Moody’s Investors Service has upgraded Iceland’s long-term issuer and senior unsecured ratings to A2 from A3, Iceland’s senior unsecured MTN rating to (P)A2 from (P)A3 and other short-term rating to (P)P-1 from (P)P-2. The outlook on the ratings is stable.
The key drivers for the upgrade in the ratings are mainly twofold, firstly Iceland’s sizeable debt reduction gains will be sustained, positioning the country favourably relative to A2-rated peers; and secondly improvements in economic resilience which reduces the country’s inherent vulnerability to shocks.
The rating agency points out that Iceland‘s government debt has fallen substantially since 2011, more so than in any other rated sovereign in the post-crisis era. Refinements to the fiscal framework, including the Organic Budget Law, will further help to preserve these fiscal improvements. Proceeds from privatisation of SOEs could help to further strengthen the government‘s balance sheet according to Moody‘s.
Moody’s has today also raised Iceland’s local currency bond and deposit ceilings to Aa3 from A1, long-term foreign currency bond ceiling to A1 from A3 and long-term foreign currency deposit ceiling to A2 from A3. Moody’s has also raised the short-term foreign currency bond and deposit ceilings to P-1 from P-2.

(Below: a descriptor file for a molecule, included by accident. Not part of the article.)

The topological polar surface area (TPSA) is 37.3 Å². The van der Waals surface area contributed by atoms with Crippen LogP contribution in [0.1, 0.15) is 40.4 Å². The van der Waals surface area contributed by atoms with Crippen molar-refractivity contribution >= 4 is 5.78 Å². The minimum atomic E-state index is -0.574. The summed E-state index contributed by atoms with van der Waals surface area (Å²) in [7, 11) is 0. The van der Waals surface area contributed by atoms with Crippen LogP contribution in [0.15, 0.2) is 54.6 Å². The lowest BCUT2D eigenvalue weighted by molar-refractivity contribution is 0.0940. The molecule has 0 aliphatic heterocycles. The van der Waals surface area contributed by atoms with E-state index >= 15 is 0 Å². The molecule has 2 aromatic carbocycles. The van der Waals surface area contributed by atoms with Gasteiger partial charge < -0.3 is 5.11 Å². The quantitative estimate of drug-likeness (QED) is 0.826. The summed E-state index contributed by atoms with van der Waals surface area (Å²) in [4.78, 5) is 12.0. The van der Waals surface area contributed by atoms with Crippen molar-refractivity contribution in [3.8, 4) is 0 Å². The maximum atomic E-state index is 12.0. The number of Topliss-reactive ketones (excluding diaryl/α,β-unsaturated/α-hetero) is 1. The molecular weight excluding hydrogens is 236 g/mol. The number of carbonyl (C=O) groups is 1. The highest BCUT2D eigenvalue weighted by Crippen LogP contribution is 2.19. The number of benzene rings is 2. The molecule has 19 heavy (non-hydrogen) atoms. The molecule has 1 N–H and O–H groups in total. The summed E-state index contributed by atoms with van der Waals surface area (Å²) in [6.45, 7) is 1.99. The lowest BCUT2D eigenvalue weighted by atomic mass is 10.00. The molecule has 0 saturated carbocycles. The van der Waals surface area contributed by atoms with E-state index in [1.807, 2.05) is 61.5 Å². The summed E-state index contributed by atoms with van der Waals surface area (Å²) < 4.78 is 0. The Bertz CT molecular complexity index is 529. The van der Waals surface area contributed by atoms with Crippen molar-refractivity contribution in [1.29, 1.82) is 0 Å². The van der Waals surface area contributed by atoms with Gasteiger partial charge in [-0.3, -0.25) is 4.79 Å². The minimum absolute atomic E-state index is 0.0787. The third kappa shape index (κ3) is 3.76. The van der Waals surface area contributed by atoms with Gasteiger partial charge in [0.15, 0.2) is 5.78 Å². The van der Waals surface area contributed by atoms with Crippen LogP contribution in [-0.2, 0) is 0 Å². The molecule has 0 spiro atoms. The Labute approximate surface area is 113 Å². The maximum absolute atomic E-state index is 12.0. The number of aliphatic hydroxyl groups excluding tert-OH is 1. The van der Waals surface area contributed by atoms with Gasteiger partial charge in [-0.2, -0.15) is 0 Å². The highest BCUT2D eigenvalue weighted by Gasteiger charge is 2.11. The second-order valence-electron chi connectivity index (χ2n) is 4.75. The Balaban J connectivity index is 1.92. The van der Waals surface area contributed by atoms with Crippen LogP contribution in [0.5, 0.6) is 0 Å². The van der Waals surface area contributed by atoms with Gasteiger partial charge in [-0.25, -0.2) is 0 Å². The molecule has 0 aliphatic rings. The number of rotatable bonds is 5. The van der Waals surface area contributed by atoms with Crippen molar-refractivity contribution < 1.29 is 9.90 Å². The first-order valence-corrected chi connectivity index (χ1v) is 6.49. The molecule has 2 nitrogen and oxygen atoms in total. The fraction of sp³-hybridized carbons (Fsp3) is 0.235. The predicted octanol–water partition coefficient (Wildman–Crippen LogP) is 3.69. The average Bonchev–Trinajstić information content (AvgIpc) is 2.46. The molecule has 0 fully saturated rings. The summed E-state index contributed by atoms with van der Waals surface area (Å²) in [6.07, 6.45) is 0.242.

Iceland´s rating could be upgraded with marked improvement in its external position and build-up of financial buffers that further reduce its vulnerability to shocks, for instance through large primary surpluses, one-off income flows including from privatisations and further material reduction in government´s contingent liabilities.
Sharp increase in government debt, disruptive slowdown or other economic shock would have negative effect on the ratings.
Iceland´s rating outlook has been positive since July 2018. Moody´s last change to the credit rating was made in September 2016. Iceland´s ratings are now similar for all of the three agencies that rates Iceland, Moody‘s, Fitch ratings and S&P Global ratings.
Government of Iceland´s credit ratings